One Add-on Developer's Perspective on Contributions

Recently there was a post on on the Mozilla Add-ons Blog about Contributions. While that information was interesting, what I’d much rather see is individual developers talking about their experiences with Contributions. Hopefully my post will start a trend. (For those who don’t know, Contributions is a way for people to donate to the developers of Firefox Add-ons.)

When Contributions was first made available, the mechanism was flawed. You were asking a user to contribute when first downloading an add-on (which is unlikely since they haven’t actually tried the add-on), or somehow expecting the user to make it back to the add-on page to do the contribution (which is again unlikely since most users never go back to the add-on page since updates are handled through Firefox.). The AMO team tried to remedy this problem by creating a first run page, but this has the same problem – a user isn’t likely to contribute money at first run because they haven’t actually tried the add-on yet. But the existence of this page allows us to take advantage of displaying a request at a much better point than download or first run – upgrade.

Presenting a contribution page after an upgrade is a much more logical scenario, since your users have probably had your add-on installed for a while. I chose to use this method with the Operator add-on.

We need some numbers to put this post in context. As of today, Operator has about 160,000 downloads with around 14 to 15 thousand active daily users. (I’ve made my dashboard public so people can see these numbers.) That means I’ve had about a 10% download to user conversion rate.

As a side note, this 10% number seems to be pretty common. If you look on the AMO page today, you’ll see 1,624,545,716 downloads, 170,724,304 users. This works out to about 10%. I’ve actually seen this number with other companies and add-ons as well. It would be interesting to see if other people see this trend as well.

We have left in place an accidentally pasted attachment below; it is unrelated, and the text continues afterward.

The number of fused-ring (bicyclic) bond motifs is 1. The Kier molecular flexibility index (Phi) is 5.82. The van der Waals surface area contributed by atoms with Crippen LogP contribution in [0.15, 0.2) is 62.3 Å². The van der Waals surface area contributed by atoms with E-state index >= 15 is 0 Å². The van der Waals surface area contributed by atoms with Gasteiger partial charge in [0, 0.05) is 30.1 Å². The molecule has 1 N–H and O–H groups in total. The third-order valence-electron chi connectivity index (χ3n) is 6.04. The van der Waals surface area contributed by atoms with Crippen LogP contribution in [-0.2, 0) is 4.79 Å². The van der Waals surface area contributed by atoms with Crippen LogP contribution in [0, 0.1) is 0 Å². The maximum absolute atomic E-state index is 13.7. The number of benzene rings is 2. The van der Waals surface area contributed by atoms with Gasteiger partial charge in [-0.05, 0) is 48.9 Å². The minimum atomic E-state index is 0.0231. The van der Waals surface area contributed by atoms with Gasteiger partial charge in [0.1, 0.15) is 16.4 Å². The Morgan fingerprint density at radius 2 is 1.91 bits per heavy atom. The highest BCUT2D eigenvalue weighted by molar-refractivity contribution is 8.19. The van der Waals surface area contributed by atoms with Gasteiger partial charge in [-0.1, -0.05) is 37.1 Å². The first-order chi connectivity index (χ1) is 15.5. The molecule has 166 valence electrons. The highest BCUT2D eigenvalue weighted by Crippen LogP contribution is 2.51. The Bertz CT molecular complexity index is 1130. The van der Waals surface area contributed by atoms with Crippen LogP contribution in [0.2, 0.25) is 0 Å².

I released an update to my add-on on October 12, 2009. This update contained a first run page that would be seen by all users including upgrades. This page is hosted on my website so I can easily track page views. From October 12, 2009 to October 19 ,2009 (1 week), that page has received 11,469 hits from which we can reasonably conclude that there were at least 11,000 upgrades, which is a considerable amount of my users.

I set my contribution amount at 5 dollars before I released the update. During that week I received 8 contributions of 5 dollars.

So to summarize, 1 week, 11,000 upgrades and views of the contributions page, 8 contributions. That works out to about a 0.07% conversion rate. I don’t know much about advertising or these types of things in general, but my understanding is that ad conversion rates typically run anywhere from 1% to 4%, so this is extremely low.

I certainly don’t have any complaints about this scenario – I’m not trying to earn a living from Operator, and any funds I receive are just extra. But I was surprised at how low it was. I pictured Operator as kind of a “”niche” add-on so I thought more people would be interested in supporting it.

Some other random observations:

  • I put a picture of my family on the developer page per a recommendation early on. No idea if this influenced folks.